Tristimulus colorimeter

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Color calibration of a monitor using ColorHug2, an open source colorimeter, placed on the screen.

A Tristimulus colorimeter, colloquially shortened to colorimeter, is used in digital imaging, to profile and calibrate output devices. It takes a limited number of wideband spectral energy readings along the visible spectrum by using filtered photodetectors; e.g. silicon photodiodes.[1]

A colorimeter with the known value of absolute error allows measuring (x,y)-chromaticity coordinates in red, green, blue and white colors. Measured values are used for calculation of LCD profile coefficients.[2]

Originally, three glass filters whose transmittance spectra mimicked the CIE color matching functions (shown below) were employed.[3] A filter bank may be used to decompose the individual color matching functions if more accuracy is desired.[4]

A camera or colorimeter is said to be colorimetric if it satisfies the Luther condition (de) by Robert Luther (de) (1868–1945) (also called the "Maxwell-Ives criterion"),[5] reducing observer metamerism color errors, if the product of the spectral responsivity of the photoreceptor and the spectral transmittance of the filters is a linear combination of the CMFs.[6]

A colorimeter or a digital camera with a color filter array can, under certain conditions, be used as an alternative to a spectrophotometer.[7][8]

The illuminant and observer conditions should be specified when citing a measurement (e.g. D65/10°).[9]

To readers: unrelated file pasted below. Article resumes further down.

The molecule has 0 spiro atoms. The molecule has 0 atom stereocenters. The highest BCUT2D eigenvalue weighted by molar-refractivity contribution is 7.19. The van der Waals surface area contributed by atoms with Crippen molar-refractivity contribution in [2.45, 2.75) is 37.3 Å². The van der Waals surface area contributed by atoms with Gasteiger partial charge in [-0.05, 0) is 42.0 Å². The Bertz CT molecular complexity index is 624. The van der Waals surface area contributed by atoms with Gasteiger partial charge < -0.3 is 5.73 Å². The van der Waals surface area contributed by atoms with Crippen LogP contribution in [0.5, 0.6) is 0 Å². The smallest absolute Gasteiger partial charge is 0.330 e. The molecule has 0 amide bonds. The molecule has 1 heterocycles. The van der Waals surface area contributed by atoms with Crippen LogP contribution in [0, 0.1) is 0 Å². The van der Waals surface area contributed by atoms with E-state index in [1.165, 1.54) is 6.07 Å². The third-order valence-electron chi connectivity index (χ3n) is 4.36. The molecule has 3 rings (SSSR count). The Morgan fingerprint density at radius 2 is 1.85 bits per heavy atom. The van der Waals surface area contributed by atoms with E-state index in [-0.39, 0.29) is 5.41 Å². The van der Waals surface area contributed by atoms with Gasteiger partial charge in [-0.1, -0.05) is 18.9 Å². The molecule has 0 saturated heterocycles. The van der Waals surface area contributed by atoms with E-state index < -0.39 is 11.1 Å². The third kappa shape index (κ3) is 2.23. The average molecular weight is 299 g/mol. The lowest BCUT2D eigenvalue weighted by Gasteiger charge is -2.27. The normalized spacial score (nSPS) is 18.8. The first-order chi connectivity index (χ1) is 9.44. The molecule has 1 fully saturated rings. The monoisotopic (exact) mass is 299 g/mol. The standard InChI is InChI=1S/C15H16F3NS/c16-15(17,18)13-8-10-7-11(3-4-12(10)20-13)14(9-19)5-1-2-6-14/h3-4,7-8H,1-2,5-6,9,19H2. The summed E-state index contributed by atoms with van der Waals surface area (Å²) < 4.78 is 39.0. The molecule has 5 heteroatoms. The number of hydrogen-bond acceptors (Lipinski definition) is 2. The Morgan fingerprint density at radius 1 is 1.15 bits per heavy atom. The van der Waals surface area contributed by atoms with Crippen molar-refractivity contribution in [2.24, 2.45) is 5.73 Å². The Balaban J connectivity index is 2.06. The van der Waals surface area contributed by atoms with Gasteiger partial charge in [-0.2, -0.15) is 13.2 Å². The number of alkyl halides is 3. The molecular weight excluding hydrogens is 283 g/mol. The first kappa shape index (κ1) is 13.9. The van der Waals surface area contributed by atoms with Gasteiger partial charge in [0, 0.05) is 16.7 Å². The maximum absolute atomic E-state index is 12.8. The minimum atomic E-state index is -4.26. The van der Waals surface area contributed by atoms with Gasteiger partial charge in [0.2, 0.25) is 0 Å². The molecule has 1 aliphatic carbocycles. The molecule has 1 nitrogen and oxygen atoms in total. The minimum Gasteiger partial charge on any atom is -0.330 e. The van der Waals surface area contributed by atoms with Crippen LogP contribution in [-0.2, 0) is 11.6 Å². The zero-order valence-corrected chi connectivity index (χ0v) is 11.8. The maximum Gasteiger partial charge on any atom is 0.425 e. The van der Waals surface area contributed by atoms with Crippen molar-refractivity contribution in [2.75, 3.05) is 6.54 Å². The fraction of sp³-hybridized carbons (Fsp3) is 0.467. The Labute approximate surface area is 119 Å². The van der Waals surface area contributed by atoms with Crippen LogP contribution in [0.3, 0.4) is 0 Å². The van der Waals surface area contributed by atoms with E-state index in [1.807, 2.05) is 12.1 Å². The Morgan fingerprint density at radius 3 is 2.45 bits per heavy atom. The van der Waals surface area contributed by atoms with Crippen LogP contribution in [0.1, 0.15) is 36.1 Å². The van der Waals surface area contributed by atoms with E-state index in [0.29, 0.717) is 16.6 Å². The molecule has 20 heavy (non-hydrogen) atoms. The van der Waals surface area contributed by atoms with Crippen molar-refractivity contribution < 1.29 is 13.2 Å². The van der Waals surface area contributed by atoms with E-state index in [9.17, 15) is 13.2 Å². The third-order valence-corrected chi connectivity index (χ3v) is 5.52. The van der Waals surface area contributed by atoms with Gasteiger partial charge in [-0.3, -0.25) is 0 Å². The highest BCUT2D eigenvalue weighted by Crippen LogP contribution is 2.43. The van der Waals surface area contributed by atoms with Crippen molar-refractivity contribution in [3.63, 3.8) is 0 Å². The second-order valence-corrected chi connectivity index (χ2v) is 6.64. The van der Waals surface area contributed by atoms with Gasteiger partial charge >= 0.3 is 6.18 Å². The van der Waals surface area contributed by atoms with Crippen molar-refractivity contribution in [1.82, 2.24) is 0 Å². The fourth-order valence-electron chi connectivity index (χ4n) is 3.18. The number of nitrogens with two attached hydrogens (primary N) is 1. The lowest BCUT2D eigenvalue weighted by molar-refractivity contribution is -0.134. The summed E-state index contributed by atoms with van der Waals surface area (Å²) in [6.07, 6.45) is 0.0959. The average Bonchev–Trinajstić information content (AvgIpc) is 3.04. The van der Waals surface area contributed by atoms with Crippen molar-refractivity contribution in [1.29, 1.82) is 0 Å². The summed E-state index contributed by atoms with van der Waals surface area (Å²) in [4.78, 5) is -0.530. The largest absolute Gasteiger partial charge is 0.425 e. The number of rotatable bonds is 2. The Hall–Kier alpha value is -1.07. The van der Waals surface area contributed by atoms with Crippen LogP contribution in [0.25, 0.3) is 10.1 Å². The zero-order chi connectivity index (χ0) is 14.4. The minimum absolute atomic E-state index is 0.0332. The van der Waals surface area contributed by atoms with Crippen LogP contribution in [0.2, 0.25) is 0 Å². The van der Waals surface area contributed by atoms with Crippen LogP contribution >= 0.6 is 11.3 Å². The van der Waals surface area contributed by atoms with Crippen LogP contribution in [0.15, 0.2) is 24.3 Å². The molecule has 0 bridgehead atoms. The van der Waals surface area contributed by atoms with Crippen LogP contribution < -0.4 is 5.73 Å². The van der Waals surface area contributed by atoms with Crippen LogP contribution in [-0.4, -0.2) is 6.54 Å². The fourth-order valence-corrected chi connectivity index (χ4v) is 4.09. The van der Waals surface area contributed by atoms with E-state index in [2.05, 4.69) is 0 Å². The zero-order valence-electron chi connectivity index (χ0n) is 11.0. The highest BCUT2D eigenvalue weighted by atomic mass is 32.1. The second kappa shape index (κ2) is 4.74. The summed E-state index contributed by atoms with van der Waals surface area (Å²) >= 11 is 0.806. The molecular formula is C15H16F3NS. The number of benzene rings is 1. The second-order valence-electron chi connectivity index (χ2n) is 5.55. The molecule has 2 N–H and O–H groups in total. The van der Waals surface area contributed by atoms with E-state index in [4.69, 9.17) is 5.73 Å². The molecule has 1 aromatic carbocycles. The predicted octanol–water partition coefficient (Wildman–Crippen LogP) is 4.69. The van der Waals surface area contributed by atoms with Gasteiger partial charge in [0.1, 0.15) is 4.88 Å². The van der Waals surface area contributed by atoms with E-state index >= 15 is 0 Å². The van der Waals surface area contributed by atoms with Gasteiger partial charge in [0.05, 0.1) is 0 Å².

The quality of a colorimeter may be assessed using the means in CIE publication 179:2007.[10]

There are various calibration methods for tristimulus colorimeters.[11]


  1. ^ Schanda, János; George Eppeldauer; Georg Sauter (2007). "Tristimulus Color Measurement of Self-Luminous Sources". In János Schanda. Colorimetry: Understanding the CIE System. Wiley Interscience. doi:10.1002/9780470175637.ch6. ISBN 978-0-470-04904-4. 
  2. ^ Zharinov I.O., Zharinov O.O. (2015). "Method of software-based compensation of technological variation in chromaticity coordinates of LCD panels". Scientific and Technical Journal of Information Technologies, Mechanics and Optics. 15 (3): 387–397. 
  3. ^ Hunter, Richard Sewall (September 1942). "Photoelectric tristimulus colorimetry with three filters". JOSA. 32 (9): 509–538. doi:10.1364/JOSA.32.000509. 
  4. ^ Eppeldauer, George (Nov–Dec 1998). "Spectral Response Based Calibration Method of Tristimulus Colorimeters" (PDF). Journal of Research of the National Institute of Standards and Technology. 103 (6): 615–619. doi:10.6028/jres.103.040. PMC 4890952Freely accessible. PMID 28009362. 
  5. ^ Luther, Robert T.D. (1927). "Aus dem Gebiet der Farbreizmetrik". Zeitschrift für technische Physik. 8: 540–558. 
  6. ^ Ohta, Noboru; Robertson, Alan R. (2005). "Measurement and Calculation of Colorimetric Values". Colorimetry. John Wiley & Sons, Ltd. p. 154. doi:10.1002/0470094745.ch5. ISBN 978-0-470-09472-3. 
  7. ^ Imai, Francisco H.; Berns, Roy S. (1999). "Spectral estimation using trichromatic digital cameras" (PDF). Proceedings of the International Symposium on Multispectral Imaging and Color Reproduction for Digital Archives. 42. Retrieved 2008-05-06. 
  8. ^ Solli, Martin (16 December 2004). "Filter characterization in digital cameras" (PDF). Retrieved 2008-05-06. 
  9. ^ Sangwine, Stephen J.; Horne; Robin E. N. (1998). The Colour Image Processing Handbook. Springer. p. 41. ISBN 0-412-80620-7. 
  10. ^ CIE TC 2-16 "Characterization of the Performance of Tristimulus Colorimeters" (2007). Methods for characterising tristimulus colorimeters for measuring the colour of light. Publication 179:2007. Vienna: CIE Central Bureau. ISBN 978-3-901906-60-2. 
  11. ^ Gardner, James L. (May–June 2007). "Comparison of Calibration Methods for Tristimulus Colorimeters" (PDF). Journal of Research of the National Institutes of Standards and Technology. 112 (3): 129–138. doi:10.6028/jres.112.010. Archived from the original (PDF) on 2008-05-28.